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In Re Westland

OPINION FILED DECEMBER 30, 1976.

IN RE PAMELA WESTLAND ET AL., MINORS. — (CARL KOERNER, PETITIONER-APPELLEE,

v.

MARY WESTLAND, RESPONDENT-APPELLANT.)



APPEAL from the Circuit Court of Vermilion County; the Hon. CARL A. LUND, Judge, presiding. MR. JUSTICE MILLS DELIVERED THE OPINION OF THE COURT:

We must reverse, remand.

The mother of the five minors involved herein, Mary Westland, is the respondent. She appeals from orders of the trial court adjudging her five minor children to be dependent as defined by section 2-5 of the Juvenile Court Act (Ill. Rev. Stat. 1975, ch. 37, par. 702-5), adjudging them wards of the court, committing them to the custody and guardianship of the Department of Children and Family Services and authorizing the guardianship administrator of that agency to consent to their adoption.

Mrs. Westland raises the following questions in this court: (1) Did the trial court err in allowing her psychiatrist to testify over the objection that the relationship was privileged? (2) Was there sufficient evidence to support the finding of dependency? and (3) Were Mrs. Westland's parental rights properly terminated? The petitioner has cross-appealed and argues that the court erred in limiting testimony by Myrna Barney and Mary Pope on the ground that their testimony was prohibited by the social worker privilege.

The facts are neither complicated nor lengthy. Petitions were filed alleging that Mary Westland's five minor children were neglected and dependent. At the hearing on the petitions, testimony was given by Mary, her psychiatrist, a psychiatric nurse and the natural father of one of the children. Dr. Robert Talbert, Mary's treating psychiatrist, testified that he had treated her while she was hospitalized in the psychiatric ward of St. Elizabeth's Hospital in 1972 and 1973, and again in September and October, 1975. He diagnosed her as an "undifferentiated schizophrenic" who, as of November 1975, was unable to care for herself and was prescribed large daily doses of Thorazine. In fact, he did not expect Mary ever to completely recover. All of Dr. Talbert's testimony was given over the objection that it was subject to the patient-psychiatrist privilege.

Myrna Barney, who had been a nurse on the psychiatric ward, testified to Mary's conduct during several of the hospitalizations. The trial court prohibited testimony concerning contact with Mrs. Westland while Mrs. Barney was a sustaining care worker with the Mental Health Department upon the ground that such testimony was protected by the statutory social worker's privilege. (Ill. Rev. Stat. 1975, ch. 23, par. 5320.) For the same reason the court prohibited testimony by Mary Pope, a home care worker employed by the Department of Children and Family Services.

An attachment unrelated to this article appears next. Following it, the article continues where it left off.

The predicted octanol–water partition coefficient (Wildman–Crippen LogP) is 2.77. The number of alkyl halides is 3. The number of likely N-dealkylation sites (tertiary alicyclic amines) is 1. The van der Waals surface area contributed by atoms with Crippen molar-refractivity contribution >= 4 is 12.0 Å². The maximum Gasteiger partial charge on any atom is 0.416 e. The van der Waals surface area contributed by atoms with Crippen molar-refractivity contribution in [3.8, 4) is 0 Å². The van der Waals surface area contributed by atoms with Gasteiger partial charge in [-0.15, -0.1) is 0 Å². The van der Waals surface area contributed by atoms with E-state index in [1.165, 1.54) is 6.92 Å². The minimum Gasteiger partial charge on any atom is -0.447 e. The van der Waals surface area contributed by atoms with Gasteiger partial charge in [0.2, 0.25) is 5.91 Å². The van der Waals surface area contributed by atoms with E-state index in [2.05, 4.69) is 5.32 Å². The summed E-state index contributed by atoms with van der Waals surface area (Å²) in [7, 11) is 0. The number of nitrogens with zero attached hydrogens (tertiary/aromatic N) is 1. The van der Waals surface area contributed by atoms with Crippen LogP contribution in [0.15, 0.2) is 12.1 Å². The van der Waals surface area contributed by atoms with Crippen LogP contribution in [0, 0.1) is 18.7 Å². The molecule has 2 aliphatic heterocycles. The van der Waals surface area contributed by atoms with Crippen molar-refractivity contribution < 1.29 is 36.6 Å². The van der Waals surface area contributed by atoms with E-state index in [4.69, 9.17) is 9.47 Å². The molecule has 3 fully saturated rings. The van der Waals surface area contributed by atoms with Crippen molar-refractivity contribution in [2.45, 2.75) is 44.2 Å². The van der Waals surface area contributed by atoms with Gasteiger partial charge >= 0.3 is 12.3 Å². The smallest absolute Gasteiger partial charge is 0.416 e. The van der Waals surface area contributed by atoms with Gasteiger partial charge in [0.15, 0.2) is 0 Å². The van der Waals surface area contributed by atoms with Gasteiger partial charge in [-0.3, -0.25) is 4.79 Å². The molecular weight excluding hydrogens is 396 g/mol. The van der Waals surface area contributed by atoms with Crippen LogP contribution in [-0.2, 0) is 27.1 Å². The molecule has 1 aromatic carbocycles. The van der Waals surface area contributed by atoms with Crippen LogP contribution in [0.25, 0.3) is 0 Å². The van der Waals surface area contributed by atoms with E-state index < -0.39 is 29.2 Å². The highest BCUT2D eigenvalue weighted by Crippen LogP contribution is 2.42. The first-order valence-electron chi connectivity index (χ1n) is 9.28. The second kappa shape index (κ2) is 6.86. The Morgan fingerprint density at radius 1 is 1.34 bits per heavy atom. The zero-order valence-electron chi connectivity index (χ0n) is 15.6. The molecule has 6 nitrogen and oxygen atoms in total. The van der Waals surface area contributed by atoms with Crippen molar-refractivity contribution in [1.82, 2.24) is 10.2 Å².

Mrs. Westland testified that, at the time of the hearing, she had been released from the hospital and was residing in a shelter care home. It is apparent from the record that she had some difficulty in recalling the names of the fathers of the children, and the birthdates of some of the children. She testified to her desire to provide a home for all her children and her concern for them.

Because of our resolution of the issues we need not present the testimony in any further detail.

I

The first issue is whether the trial court erroneously permitted the psychiatrist, Dr. Talbert, to testify. This contention is based on the statutory psychiatrist-patient privilege which states:

"In civil and criminal cases, in proceedings preliminary thereto, and in legislative and administrative proceedings, a patient or his authorized representative and a psychiatrist or his authorized representative have the privilege to refuse to disclose, and to prevent a witness from disclosing, communications relating to diagnosis or treatment of the patient's mental condition between patient and psychiatrist * * *." Ill. Rev. Stat. 1975, ch. 51, par. 5.2.

The statute proceeds to then list four exceptions to the privilege, which, it is conceded, are not involved here. Mrs. Westland argues that the statute clearly covers the situation at bar and therefore it was error to have admitted the psychiatrist's testimony. But the respondent argues that, for policy reasons, the statute should not be so read.

Our first task appears to be to zero in on the meaning of the critical words, "communication relating to diagnosis or treatment." If the words cover only verbal statements made by Mrs. Westland, then the majority of Dr. Talbert's testimony was not covered by the privilege. It is both informative and helpful to compare other privilege statutes to this one.

The marital privilege statute also speaks of "communication":

"* * * [N]either may testify as to any communication or admission made by either of them to the other or as to any conversation between them during coverture * * ...


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